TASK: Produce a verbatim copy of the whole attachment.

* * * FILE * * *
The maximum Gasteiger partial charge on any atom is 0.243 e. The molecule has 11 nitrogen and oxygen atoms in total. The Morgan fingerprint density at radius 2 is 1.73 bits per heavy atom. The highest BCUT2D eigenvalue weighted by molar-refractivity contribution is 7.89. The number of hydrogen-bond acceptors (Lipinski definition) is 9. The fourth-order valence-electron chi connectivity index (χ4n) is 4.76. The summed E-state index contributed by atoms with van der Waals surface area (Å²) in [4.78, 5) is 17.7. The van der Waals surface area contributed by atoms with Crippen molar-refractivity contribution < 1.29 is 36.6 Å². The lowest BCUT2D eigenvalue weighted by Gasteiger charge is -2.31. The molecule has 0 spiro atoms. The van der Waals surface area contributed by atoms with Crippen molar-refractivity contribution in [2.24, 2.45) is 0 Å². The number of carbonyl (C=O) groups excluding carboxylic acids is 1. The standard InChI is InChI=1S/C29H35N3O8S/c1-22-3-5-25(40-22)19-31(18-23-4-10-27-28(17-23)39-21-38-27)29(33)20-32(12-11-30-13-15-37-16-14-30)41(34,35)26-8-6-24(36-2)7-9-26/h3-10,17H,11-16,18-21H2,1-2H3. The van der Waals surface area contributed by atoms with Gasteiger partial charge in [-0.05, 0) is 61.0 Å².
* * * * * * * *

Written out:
The maximum Gasteiger partial charge on any atom is 0.243 e. The molecule has 11 nitrogen and oxygen atoms in total. The Morgan fingerprint density at radius 2 is 1.73 bits per heavy atom. The highest BCUT2D eigenvalue weighted by molar-refractivity contribution is 7.89. The number of hydrogen-bond acceptors (Lipinski definition) is 9. The fourth-order valence-electron chi connectivity index (χ4n) is 4.76. The summed E-state index contributed by atoms with van der Waals surface area (Å²) in [4.78, 5) is 17.7. The van der Waals surface area contributed by atoms with Crippen molar-refractivity contribution < 1.29 is 36.6 Å². The lowest BCUT2D eigenvalue weighted by Gasteiger charge is -2.31. The molecule has 0 spiro atoms. The van der Waals surface area contributed by atoms with Crippen molar-refractivity contribution in [2.24, 2.45) is 0 Å². The number of carbonyl (C=O) groups excluding carboxylic acids is 1. The standard InChI is InChI=1S/C29H35N3O8S/c1-22-3-5-25(40-22)19-31(18-23-4-10-27-28(17-23)39-21-38-27)29(33)20-32(12-11-30-13-15-37-16-14-30)41(34,35)26-8-6-24(36-2)7-9-26/h3-10,17H,11-16,18-21H2,1-2H3. The van der Waals surface area contributed by atoms with Gasteiger partial charge in [-0.05, 0) is 61.0 Å².